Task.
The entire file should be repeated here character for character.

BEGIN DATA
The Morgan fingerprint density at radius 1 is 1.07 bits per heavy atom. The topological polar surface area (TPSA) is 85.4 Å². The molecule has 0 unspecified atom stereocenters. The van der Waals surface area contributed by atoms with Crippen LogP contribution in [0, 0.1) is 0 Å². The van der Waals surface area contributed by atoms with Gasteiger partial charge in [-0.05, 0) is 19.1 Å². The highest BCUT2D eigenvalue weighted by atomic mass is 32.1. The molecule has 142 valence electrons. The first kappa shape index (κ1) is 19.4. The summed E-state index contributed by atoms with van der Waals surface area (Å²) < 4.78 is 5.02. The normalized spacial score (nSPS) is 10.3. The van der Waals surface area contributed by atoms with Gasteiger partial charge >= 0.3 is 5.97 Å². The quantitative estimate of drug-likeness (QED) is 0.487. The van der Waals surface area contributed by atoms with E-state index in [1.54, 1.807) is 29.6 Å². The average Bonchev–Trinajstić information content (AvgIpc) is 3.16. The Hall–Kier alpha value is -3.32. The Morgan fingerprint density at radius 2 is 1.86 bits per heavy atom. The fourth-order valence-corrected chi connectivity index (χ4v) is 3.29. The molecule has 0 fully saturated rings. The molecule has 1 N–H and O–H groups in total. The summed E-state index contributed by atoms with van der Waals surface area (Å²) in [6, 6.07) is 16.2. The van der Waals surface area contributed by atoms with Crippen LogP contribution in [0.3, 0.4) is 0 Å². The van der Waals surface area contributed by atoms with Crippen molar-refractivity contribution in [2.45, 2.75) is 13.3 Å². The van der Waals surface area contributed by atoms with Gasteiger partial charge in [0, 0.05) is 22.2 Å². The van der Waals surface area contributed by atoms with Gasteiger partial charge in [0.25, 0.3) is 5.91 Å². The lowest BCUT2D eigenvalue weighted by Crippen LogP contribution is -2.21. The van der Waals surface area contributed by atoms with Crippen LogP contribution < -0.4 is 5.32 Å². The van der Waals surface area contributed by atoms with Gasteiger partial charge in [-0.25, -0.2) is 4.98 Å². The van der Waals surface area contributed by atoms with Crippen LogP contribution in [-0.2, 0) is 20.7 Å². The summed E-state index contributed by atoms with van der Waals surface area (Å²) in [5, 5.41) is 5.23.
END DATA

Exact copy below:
The Morgan fingerprint density at radius 1 is 1.07 bits per heavy atom. The topological polar surface area (TPSA) is 85.4 Å². The molecule has 0 unspecified atom stereocenters. The van der Waals surface area contributed by atoms with Crippen LogP contribution in [0, 0.1) is 0 Å². The van der Waals surface area contributed by atoms with Gasteiger partial charge in [-0.05, 0) is 19.1 Å². The highest BCUT2D eigenvalue weighted by atomic mass is 32.1. The molecule has 142 valence electrons. The first kappa shape index (κ1) is 19.4. The summed E-state index contributed by atoms with van der Waals surface area (Å²) < 4.78 is 5.02. The normalized spacial score (nSPS) is 10.3. The van der Waals surface area contributed by atoms with Gasteiger partial charge >= 0.3 is 5.97 Å². The quantitative estimate of drug-likeness (QED) is 0.487. The van der Waals surface area contributed by atoms with E-state index in [1.54, 1.807) is 29.6 Å². The average Bonchev–Trinajstić information content (AvgIpc) is 3.16. The Hall–Kier alpha value is -3.32. The Morgan fingerprint density at radius 2 is 1.86 bits per heavy atom. The fourth-order valence-corrected chi connectivity index (χ4v) is 3.29. The molecule has 0 fully saturated rings. The molecule has 1 N–H and O–H groups in total. The summed E-state index contributed by atoms with van der Waals surface area (Å²) in [6, 6.07) is 16.2. The van der Waals surface area contributed by atoms with Crippen LogP contribution in [0.3, 0.4) is 0 Å². The van der Waals surface area contributed by atoms with Crippen molar-refractivity contribution in [2.45, 2.75) is 13.3 Å². The van der Waals surface area contributed by atoms with Gasteiger partial charge in [0, 0.05) is 22.2 Å². The van der Waals surface area contributed by atoms with Gasteiger partial charge in [0.25, 0.3) is 5.91 Å². The lowest BCUT2D eigenvalue weighted by Crippen LogP contribution is -2.21. The van der Waals surface area contributed by atoms with Crippen LogP contribution < -0.4 is 5.32 Å². The van der Waals surface area contributed by atoms with Gasteiger partial charge in [-0.25, -0.2) is 4.98 Å². The van der Waals surface area contributed by atoms with Crippen LogP contribution in [-0.2, 0) is 20.7 Å². The summed E-state index contributed by atoms with van der Waals surface area (Å²) in [5, 5.41) is 5.23.